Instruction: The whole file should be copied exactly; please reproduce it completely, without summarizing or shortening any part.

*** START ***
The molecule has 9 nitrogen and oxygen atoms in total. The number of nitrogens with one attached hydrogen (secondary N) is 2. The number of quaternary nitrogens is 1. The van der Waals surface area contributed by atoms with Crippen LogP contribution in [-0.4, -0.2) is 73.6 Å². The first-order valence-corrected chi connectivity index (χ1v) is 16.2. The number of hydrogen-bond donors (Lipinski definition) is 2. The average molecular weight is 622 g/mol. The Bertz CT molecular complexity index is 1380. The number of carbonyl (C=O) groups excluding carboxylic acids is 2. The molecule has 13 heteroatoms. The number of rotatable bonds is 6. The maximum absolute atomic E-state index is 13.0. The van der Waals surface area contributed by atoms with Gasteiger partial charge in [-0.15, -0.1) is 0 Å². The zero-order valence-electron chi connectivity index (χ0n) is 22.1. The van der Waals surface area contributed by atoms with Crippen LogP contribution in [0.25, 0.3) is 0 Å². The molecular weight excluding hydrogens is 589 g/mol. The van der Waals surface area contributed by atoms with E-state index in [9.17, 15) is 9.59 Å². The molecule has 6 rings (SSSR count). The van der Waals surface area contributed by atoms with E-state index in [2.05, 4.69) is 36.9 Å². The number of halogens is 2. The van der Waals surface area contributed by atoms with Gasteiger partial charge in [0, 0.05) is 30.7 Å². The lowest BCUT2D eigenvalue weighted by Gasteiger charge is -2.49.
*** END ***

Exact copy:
The molecule has 9 nitrogen and oxygen atoms in total. The number of nitrogens with one attached hydrogen (secondary N) is 2. The number of quaternary nitrogens is 1. The van der Waals surface area contributed by atoms with Crippen LogP contribution in [-0.4, -0.2) is 73.6 Å². The first-order valence-corrected chi connectivity index (χ1v) is 16.2. The number of hydrogen-bond donors (Lipinski definition) is 2. The average molecular weight is 622 g/mol. The Bertz CT molecular complexity index is 1380. The number of carbonyl (C=O) groups excluding carboxylic acids is 2. The molecule has 13 heteroatoms. The number of rotatable bonds is 6. The maximum absolute atomic E-state index is 13.0. The van der Waals surface area contributed by atoms with Gasteiger partial charge in [-0.15, -0.1) is 0 Å². The zero-order valence-electron chi connectivity index (χ0n) is 22.1. The van der Waals surface area contributed by atoms with Crippen LogP contribution in [0.25, 0.3) is 0 Å². The molecular weight excluding hydrogens is 589 g/mol. The van der Waals surface area contributed by atoms with E-state index in [9.17, 15) is 9.59 Å². The molecule has 6 rings (SSSR count). The van der Waals surface area contributed by atoms with E-state index in [2.05, 4.69) is 36.9 Å². The number of halogens is 2. The van der Waals surface area contributed by atoms with Gasteiger partial charge in [0, 0.05) is 30.7 Å². The lowest BCUT2D eigenvalue weighted by Gasteiger charge is -2.49.